Making Complex the Simple and Dreaming Dreams

It takes a lot of work to take a complex idea and make it simple. It takes relatively little work to take something simple and make it complex. Disorder comes more easily than order…chaos is the natural course of a broken world. Entropy doesn’t just affect physics and thermodynamics. Entropy affects communication. Order takes discipline. Disorder doesn’t require discipline or discernment because disorder happens more naturally than order. When you take something that is complex and make it simple, you have to be selective. You have to be intelligent enough and familiar enough with your subject matter to know what is essential/core and what is not and then be disciplined enough to include or leave out information based on which one it is. If you don’t understand that or don’t take the time to consider it, complexity increases even when the initial subject is quite simple. That is one of the things that makes Tom Wright such a phenomenal scholar. He typically writes academic tomes on various theological topics and then later writes on the same subject on a more popular level. There aren’t many people who can do what he does with an eye for what to include and what to jettison as you boil everything down to its core components.

One of the things we over complicate is the gospel, the good news about Jesus. I had a dream the other night. Missy and I had been discussing the complexity of various theories of atonement right before bedtime. In my sleep that night I dreamed I was in our church auditorium. In the middle of the stage a large red brick fire place had been built and it went straight up through the ceiling. To my right were two Chinese international students and they were asking me questions about baptism. As I explained baptism to them I told them that the baptistry was right through the front opening in the chimney. The problem was the opening was less than a foot high. So I got down on my hands and knees to see through to the baptistry and noticed there was a locked door on it. But there was good news. I knew right where the key was. I walked out of the building to another building and up to a second floor. I had to go all the way to a back corner room and in the ceiling there was a covered opening, like an air duct vent. I opened that up and it opened to a tunnel but I was too large to get in. One of our college students was there with me, all of a sudden, and I had him go up to get the key. I left him with his job but there was one problem. Once he got in there to the end of the tunnel the key was under a combination lock and he didn’t know the combination. A lady from church did and she shouted it up to him. And that is all I remember.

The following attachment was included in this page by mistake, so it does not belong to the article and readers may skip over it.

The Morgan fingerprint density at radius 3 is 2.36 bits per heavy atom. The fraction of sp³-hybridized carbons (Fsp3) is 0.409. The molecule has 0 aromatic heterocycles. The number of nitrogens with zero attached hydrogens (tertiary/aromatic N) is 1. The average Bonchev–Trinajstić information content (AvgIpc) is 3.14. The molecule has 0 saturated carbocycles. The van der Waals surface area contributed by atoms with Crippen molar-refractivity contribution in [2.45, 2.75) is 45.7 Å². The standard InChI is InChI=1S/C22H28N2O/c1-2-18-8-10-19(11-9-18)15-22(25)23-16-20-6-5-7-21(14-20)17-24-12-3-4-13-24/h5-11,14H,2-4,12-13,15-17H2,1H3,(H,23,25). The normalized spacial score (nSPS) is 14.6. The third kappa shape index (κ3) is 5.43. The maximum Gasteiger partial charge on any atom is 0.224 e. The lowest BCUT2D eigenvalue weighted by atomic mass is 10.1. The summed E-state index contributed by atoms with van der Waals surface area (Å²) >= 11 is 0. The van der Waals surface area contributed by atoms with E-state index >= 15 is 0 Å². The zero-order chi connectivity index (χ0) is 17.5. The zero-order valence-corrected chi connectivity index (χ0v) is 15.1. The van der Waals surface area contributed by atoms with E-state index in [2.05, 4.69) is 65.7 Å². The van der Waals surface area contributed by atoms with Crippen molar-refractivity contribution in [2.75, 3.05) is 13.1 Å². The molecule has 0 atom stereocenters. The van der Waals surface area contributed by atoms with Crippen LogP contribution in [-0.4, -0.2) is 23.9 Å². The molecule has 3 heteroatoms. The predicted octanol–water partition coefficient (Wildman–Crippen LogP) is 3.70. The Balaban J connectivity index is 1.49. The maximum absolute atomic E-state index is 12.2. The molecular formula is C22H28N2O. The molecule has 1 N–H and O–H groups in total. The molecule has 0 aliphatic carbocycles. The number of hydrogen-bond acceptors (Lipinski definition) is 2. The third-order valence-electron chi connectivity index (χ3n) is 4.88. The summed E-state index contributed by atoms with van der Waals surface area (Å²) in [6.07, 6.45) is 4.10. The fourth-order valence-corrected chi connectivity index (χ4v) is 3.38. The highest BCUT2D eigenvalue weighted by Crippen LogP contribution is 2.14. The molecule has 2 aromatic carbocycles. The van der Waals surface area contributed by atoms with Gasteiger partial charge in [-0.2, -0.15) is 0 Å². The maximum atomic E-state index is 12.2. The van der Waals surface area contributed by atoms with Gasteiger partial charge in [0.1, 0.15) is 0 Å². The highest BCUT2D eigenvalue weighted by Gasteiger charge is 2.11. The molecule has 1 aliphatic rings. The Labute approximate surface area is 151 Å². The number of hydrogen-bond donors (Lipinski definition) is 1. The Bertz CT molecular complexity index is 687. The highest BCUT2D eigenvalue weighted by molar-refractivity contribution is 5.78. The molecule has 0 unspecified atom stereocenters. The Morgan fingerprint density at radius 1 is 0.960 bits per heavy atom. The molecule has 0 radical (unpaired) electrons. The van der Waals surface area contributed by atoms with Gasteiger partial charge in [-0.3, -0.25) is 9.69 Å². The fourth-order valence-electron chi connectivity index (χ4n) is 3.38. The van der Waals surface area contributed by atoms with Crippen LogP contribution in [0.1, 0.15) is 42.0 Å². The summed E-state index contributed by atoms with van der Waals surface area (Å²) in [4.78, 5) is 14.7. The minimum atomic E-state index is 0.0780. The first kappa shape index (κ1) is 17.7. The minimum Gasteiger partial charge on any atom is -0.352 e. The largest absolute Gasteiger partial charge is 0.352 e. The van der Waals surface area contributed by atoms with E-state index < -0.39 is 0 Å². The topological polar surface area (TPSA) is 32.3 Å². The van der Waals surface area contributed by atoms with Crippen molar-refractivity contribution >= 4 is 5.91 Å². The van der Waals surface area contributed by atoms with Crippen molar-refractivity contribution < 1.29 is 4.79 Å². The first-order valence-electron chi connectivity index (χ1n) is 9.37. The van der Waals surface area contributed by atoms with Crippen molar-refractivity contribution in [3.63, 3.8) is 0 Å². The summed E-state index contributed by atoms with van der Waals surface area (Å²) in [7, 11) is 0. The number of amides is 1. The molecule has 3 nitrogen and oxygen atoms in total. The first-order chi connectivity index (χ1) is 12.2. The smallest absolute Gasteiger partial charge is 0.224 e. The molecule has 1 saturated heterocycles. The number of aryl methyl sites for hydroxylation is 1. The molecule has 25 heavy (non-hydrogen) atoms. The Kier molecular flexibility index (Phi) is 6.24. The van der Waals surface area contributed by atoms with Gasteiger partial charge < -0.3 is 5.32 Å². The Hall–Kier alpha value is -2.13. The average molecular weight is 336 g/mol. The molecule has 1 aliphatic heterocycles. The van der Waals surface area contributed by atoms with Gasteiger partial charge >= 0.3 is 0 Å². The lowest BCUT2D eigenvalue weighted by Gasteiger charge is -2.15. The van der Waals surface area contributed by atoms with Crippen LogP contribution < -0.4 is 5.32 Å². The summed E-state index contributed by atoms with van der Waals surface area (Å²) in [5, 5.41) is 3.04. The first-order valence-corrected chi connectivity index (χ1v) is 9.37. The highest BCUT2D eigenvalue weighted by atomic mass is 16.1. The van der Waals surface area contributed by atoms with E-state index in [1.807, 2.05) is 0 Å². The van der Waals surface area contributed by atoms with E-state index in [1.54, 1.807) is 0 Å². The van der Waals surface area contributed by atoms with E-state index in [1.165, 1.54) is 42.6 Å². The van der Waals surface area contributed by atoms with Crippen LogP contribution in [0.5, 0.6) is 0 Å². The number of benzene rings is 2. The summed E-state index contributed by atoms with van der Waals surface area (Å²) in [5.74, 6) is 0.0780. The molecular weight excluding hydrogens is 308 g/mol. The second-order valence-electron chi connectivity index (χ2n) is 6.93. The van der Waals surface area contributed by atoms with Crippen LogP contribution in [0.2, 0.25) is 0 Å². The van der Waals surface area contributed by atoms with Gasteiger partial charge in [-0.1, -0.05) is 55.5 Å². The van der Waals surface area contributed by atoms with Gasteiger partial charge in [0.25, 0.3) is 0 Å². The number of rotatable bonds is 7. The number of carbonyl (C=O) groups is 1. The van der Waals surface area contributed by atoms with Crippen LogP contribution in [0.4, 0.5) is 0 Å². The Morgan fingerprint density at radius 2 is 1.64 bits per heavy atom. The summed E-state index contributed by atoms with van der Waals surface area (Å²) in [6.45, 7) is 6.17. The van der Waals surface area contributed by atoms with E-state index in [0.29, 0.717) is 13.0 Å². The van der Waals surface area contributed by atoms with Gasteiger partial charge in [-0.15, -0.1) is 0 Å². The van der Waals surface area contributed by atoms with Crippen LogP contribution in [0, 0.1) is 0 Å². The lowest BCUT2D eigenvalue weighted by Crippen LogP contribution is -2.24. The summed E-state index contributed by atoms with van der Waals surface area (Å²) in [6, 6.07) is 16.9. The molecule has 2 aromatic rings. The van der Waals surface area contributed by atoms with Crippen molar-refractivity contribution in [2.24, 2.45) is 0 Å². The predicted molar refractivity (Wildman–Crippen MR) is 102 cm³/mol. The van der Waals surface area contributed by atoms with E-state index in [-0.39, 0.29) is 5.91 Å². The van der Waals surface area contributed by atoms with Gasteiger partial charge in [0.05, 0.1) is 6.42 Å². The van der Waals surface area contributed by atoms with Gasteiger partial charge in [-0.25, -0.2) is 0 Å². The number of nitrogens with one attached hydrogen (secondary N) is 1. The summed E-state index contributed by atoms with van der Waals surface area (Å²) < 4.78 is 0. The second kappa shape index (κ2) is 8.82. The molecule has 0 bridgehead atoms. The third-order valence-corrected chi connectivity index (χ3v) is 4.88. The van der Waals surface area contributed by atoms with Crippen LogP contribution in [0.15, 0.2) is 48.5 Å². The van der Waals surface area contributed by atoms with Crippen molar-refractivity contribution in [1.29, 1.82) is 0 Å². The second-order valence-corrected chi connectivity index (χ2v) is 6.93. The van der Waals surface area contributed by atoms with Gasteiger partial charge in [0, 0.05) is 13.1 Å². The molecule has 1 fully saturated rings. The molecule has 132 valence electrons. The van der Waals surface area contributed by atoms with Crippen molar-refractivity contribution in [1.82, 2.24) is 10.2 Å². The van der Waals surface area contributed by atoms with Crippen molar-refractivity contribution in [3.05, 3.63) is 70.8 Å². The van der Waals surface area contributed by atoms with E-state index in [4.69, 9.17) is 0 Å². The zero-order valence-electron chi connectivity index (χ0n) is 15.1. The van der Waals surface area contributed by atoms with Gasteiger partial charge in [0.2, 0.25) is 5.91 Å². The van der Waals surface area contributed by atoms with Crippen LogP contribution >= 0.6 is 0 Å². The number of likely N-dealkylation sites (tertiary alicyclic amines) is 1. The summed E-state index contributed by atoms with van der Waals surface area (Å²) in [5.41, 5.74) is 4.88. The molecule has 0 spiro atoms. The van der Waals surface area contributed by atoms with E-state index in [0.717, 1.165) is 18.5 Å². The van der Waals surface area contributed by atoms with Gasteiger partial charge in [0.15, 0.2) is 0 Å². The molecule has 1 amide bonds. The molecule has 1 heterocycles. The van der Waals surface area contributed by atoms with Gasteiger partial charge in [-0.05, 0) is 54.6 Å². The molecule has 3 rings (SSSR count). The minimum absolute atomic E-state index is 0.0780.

The dream was about how complicated we can make the gospel. This doesn’t distract from the accuracy of views on atonement. But I do wonder if sometimes we get overwhelmed by complexity rather than encouraged by simplicity. No wonder we struggle to share the gospel. You have to explain and properly use words like ransom and propitiation and penal substitution rather than just talk about Jesus and what He has done for us! It can be as complicated as you like to make it but a wise person, a caring person, will boil it down to its most simple components and tell as many people as possible the simple message of the gospel.

2 Responses to Making Complex the Simple and Dreaming Dreams

  1. Dwight says:

    Good thoughts,
    This I believe was one of the problems of the Pharisees. They took a law and then looked it over and then started thinking about how it could and should be applied and all of the ways it could be abused and then they in writing the laws for those situations abused the very law they wished to keep.
    One simple line of law, became ten complicated lines of law.
    We have a tendency to make things harder than they should be.
    Sometimes we want to add depth, so we dig, even while the point and reality is really laid very shallow.
    This isn’t us listening to the text, but us listening to us.
    The gospel message was laid out simply in John 1, Jesus was born in the flesh to save mankind.
    Everything else points to that.
    Faith, repentance, baptism can be given extra depth, but they all point to one simple concept…Jesus the savior.

    • Matt Dabbs says:

      We want something fresh and new. New is exciting. Fresh insights are intriguing even if not true. A lot of this comes from dissertation writing where you are forced to come up with something that has never been said.

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